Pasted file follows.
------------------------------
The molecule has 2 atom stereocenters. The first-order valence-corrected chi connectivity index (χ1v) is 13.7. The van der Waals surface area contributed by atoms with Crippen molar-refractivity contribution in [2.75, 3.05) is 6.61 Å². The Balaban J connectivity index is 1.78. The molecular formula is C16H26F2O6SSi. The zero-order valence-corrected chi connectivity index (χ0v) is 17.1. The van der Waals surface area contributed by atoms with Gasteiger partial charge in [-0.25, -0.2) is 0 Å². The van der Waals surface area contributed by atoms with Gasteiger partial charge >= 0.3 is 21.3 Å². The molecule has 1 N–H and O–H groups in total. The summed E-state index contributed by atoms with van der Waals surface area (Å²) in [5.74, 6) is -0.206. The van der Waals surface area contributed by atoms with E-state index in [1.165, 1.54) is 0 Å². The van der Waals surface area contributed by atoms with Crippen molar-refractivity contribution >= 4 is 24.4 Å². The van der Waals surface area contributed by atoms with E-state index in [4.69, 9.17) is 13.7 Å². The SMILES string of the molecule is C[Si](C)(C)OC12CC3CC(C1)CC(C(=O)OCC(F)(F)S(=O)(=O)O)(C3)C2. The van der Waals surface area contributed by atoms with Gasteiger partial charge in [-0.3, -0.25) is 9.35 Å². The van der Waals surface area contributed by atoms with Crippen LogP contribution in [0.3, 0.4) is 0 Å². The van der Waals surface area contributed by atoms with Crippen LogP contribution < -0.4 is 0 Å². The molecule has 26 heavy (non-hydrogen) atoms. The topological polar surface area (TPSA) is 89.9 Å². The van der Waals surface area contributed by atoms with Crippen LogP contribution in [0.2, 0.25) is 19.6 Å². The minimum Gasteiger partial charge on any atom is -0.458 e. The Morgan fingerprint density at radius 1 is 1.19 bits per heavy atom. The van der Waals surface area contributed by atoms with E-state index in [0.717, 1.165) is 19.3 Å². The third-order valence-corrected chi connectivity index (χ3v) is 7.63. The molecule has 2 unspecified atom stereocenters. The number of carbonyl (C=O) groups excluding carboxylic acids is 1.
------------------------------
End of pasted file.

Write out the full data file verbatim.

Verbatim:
The molecule has 2 atom stereocenters. The first-order valence-corrected chi connectivity index (χ1v) is 13.7. The van der Waals surface area contributed by atoms with Crippen molar-refractivity contribution in [2.75, 3.05) is 6.61 Å². The Balaban J connectivity index is 1.78. The molecular formula is C16H26F2O6SSi. The zero-order valence-corrected chi connectivity index (χ0v) is 17.1. The van der Waals surface area contributed by atoms with Gasteiger partial charge in [-0.25, -0.2) is 0 Å². The van der Waals surface area contributed by atoms with Gasteiger partial charge >= 0.3 is 21.3 Å². The molecule has 1 N–H and O–H groups in total. The summed E-state index contributed by atoms with van der Waals surface area (Å²) in [5.74, 6) is -0.206. The van der Waals surface area contributed by atoms with E-state index in [1.165, 1.54) is 0 Å². The van der Waals surface area contributed by atoms with Crippen molar-refractivity contribution >= 4 is 24.4 Å². The van der Waals surface area contributed by atoms with E-state index in [4.69, 9.17) is 13.7 Å². The SMILES string of the molecule is C[Si](C)(C)OC12CC3CC(C1)CC(C(=O)OCC(F)(F)S(=O)(=O)O)(C3)C2. The van der Waals surface area contributed by atoms with Gasteiger partial charge in [-0.3, -0.25) is 9.35 Å². The van der Waals surface area contributed by atoms with Crippen LogP contribution in [0.3, 0.4) is 0 Å². The van der Waals surface area contributed by atoms with Crippen LogP contribution < -0.4 is 0 Å². The molecule has 26 heavy (non-hydrogen) atoms. The topological polar surface area (TPSA) is 89.9 Å². The van der Waals surface area contributed by atoms with Crippen LogP contribution in [0.2, 0.25) is 19.6 Å². The minimum Gasteiger partial charge on any atom is -0.458 e. The Morgan fingerprint density at radius 1 is 1.19 bits per heavy atom. The van der Waals surface area contributed by atoms with E-state index in [0.717, 1.165) is 19.3 Å². The third-order valence-corrected chi connectivity index (χ3v) is 7.63. The molecule has 2 unspecified atom stereocenters. The number of carbonyl (C=O) groups excluding carboxylic acids is 1.